I have owned and operated a dog day care and training facility for the past 12 years and have spent a lot of time with a lot of different types of dogs (2 herding type mixes of my own included) but something new happened to me last November… I adopted a Pit-bull. I joined a new club, for better or worse. Of course, no one really knows what a “Pit-bull” is since anything with a stubby-ish body and a boxy head seems to be included so I did have my new dog’s DNA tested. The results came back with “American Staffordshire” as the dominant breed (duh) with some Border Collie and Boxer thrown in there for fun. Looks like a duck, quacks like a duck… it’s a “Pit-bull!”
In the months since November I’ve had some interesting experiences with my Pit-bull (let’s call him Rufus*, since that’s his name). One day, I was picking up my son from preschool when an older brother (all of about 10) was interacting with Rufus, petting him, talking to him, having him “sit” etc. when he finally asked me what kind of dog Rufus was. I said “pit-bull mix” and the kid said, “Oh, so he’s a bad dog?” to which I replied, “what do you think?” We had a nice conversation and I believe Rufus changed that kid’s perception of the “scary Pit Bull” that day. One of the moms at that same school told me she couldn’t “get over the dangerous pit-bull thing” because she grew up in Miami in the 80’s and only had (or heard of) bad experiences. Maybe Rufus can change her mind too; we’re working on it.
Another experience I had this past year was some vehement and vocal opposition from some Pit-bull lovers who refused to take one of my obedience classes because it was being held in a dog day care that does not allow pit bulls. In my own day care I have no breed restrictions however, we also do a very thorough evaluation of every dog before they are accepted and continue to evaluate their behavior in the day care environment for as long as they attend. We do have pit bulls but have also denied some. We also have herding breeds and have also denied some of those. Same for Boxers, Labs etcetera. My day care is also very training oriented, not all are. Almost every organization that adopts out Pit-bulls tells adopters not to take them to dog parks and day cares, in fact they insist on it (when I was looking for a new dog I was denied even meeting a pit-bull because I own a day care). How can these Pit-bull lovers be so opposed to a day care that doesn’t allow them when the organizations adopting out the Pit-bull are banning them from day care as well? Isn’t that breed discrimination too? Shouldn’t we evaluate every dog on an individual basis? Yes, there are temperament and behavioral similarities within different groups of dogs but there are also exceptions to every rule. I have seen them, the amazing-with-other-dogs Pittie and the aggressive, “scary” Golden Retriever. They both exist. If the day care I use for that class does not feel comfortable with a breed we, the pit-bull lovers, need to show them how good our dogs can be. Prove to them that they do not need to be afraid. Prove to the moms. Prove to the kids. Stop yelling at people and start showing them your well trained, well behaved, sweet Pit-bull. One thing we know about dog behavior is that fear is involuntary – you can’t yell at your fearful dog “DON’T BE SCARED!!!” Can’t we give humans the same benefit? Shouldn’t our positive, gentle training methods translate to humans as well?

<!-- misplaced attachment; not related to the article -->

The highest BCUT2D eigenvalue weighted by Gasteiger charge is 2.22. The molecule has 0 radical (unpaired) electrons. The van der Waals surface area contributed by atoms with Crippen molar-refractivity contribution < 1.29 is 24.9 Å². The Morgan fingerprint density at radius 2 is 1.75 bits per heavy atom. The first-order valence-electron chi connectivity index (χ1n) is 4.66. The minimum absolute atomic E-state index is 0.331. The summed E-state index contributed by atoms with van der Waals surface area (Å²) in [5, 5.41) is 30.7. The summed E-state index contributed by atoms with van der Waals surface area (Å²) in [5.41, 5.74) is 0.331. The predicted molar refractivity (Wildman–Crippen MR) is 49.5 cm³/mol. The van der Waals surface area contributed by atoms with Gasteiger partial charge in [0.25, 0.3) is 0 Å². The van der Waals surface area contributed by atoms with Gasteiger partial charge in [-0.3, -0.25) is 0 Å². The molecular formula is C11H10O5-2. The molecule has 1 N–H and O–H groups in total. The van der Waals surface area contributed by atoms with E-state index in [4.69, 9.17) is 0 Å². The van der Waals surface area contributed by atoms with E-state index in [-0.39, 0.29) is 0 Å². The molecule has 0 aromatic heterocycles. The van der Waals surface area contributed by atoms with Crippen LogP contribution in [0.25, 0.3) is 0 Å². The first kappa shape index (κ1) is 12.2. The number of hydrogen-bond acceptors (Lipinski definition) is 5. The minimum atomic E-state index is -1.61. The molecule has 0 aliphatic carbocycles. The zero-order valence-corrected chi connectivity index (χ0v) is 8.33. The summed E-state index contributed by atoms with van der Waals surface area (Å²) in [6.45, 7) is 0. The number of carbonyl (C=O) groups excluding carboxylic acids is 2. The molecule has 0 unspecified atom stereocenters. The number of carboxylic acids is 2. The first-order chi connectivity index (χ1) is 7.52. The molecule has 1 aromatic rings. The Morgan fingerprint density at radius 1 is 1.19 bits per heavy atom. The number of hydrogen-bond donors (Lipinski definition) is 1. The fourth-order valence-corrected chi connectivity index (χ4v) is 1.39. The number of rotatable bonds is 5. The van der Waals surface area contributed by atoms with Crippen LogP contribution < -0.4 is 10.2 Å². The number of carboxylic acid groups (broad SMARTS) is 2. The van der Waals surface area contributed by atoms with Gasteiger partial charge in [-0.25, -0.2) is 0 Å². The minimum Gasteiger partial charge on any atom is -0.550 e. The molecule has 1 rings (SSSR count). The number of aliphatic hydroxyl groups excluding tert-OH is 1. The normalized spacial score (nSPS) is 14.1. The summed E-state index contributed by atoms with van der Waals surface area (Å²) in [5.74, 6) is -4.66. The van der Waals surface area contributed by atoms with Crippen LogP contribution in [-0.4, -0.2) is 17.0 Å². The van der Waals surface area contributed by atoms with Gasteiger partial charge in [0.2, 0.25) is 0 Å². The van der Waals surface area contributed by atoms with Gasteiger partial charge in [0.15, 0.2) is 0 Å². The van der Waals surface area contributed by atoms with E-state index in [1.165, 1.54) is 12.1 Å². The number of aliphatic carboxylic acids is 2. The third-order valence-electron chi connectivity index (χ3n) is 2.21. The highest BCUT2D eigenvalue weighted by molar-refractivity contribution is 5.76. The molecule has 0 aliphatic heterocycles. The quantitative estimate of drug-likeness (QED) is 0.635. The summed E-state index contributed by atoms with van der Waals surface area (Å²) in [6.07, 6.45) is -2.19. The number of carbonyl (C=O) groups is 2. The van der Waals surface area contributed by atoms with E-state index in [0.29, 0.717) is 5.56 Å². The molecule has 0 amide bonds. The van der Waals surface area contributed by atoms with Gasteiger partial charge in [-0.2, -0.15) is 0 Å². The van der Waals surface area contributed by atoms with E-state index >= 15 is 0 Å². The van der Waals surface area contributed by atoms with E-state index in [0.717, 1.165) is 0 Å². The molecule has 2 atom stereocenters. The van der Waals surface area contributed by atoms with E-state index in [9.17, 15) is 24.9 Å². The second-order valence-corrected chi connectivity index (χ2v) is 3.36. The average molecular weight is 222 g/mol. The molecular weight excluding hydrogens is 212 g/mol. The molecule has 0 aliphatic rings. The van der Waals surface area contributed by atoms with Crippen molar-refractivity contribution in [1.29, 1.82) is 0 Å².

This summer Rufus and I made three visits to the Seattle Humane Society’s Animal Adventure Camp so the kids (ages 7-11) could have a “Positive Pittie” experience. It was awesome. In the past 10 months Rufus has also visited classrooms of 4th and 5th graders, preschoolers, gone on weekly tours of the farmer’s market, hung out at numerous playgrounds AND goes to day care. He happens to be a Pit-bull who does do well in day care but even he still needs to be managed there. I have to pause/stop his play (with dogs and humans) when he is getting too amped and while he spends a couple hours in the day care he also spends a lot of time in my office curled up in a bed next to my desk. Play can turn to something nasty very quickly; we need to be aware of our dog’s play style and when they become overloaded.
Being a responsible Pit-Bull owner to me means knowing their limitations and respecting them for who they are. Know what situations they can and cannot handle and be comfortable in. Being a responsible Pit-Bull owner doesn’t just mean don’t fight them, it means don’t put them in a situation that isn’t good for them or may force them to react in a way we don’t like. Being a responsible Pit-Bull owner means showing the world, starting with your own friends and family, what a wonderful, loving, well-behaved, fun, joyful, sweet dog Pit-Bulls can be! We change people’s opinions by educating them and showing by example, not by yelling at them.
*Rufus was adopted fron the Progressive Animal Welfare Society (PAWS) in Lynnwood, WA in November 2011. He was approximately 1-2 years old, in-tact and came in as a stray so we had no history on him. He had been in the shelter for 4 months before we adopted him. He now lives with a 6 year old child and an old grouchy cat and wishes we would get another dog for him to play with.
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Join me August 23rd for PITTIE PARTY, a 1.5-hour seminar at Dog’s Day Out. What exactly is a “Pit Bull”? What do we know about these dogs? Are they different from other dogs? Are they vicious or are they “nanny” dogs? What do these “bully” types have in common with each other? What specific challenges or issues may guardians of these dogs incur? In this seminar we will discuss all of these questions as well as cover the history, temperament, and behavioral/training issues specific to “Bully” breeds, including Pit Bull-Types, American Bulldogs, Staffordshire and American Bull Terriers and mixes thereof.